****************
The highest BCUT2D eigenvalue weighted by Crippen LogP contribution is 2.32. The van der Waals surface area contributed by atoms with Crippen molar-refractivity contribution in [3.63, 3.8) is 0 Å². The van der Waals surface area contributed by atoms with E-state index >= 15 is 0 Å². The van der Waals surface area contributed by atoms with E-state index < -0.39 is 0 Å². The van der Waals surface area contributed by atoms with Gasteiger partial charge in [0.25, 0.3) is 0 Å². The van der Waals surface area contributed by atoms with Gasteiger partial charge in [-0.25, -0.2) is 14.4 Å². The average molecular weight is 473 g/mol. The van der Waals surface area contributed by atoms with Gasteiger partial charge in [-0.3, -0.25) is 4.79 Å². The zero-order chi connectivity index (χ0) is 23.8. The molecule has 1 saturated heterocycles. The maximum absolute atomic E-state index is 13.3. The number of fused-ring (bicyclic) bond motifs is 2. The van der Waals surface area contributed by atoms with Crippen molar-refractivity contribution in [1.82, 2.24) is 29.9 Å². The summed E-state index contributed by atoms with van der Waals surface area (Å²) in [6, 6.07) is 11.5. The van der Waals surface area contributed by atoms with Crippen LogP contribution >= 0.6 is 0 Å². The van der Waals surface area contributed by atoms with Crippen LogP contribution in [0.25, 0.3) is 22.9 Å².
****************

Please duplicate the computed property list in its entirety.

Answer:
The highest BCUT2D eigenvalue weighted by Crippen LogP contribution is 2.32. The van der Waals surface area contributed by atoms with Crippen molar-refractivity contribution in [3.63, 3.8) is 0 Å². The van der Waals surface area contributed by atoms with E-state index >= 15 is 0 Å². The van der Waals surface area contributed by atoms with E-state index < -0.39 is 0 Å². The van der Waals surface area contributed by atoms with Gasteiger partial charge in [0.25, 0.3) is 0 Å². The van der Waals surface area contributed by atoms with Gasteiger partial charge in [-0.25, -0.2) is 14.4 Å². The average molecular weight is 473 g/mol. The van der Waals surface area contributed by atoms with Gasteiger partial charge in [-0.3, -0.25) is 4.79 Å². The zero-order chi connectivity index (χ0) is 23.8. The molecule has 1 saturated heterocycles. The maximum absolute atomic E-state index is 13.3. The number of fused-ring (bicyclic) bond motifs is 2. The van der Waals surface area contributed by atoms with Crippen molar-refractivity contribution in [1.82, 2.24) is 29.9 Å². The summed E-state index contributed by atoms with van der Waals surface area (Å²) in [6, 6.07) is 11.5. The van der Waals surface area contributed by atoms with Crippen LogP contribution >= 0.6 is 0 Å². The van der Waals surface area contributed by atoms with Crippen LogP contribution in [0.25, 0.3) is 22.9 Å².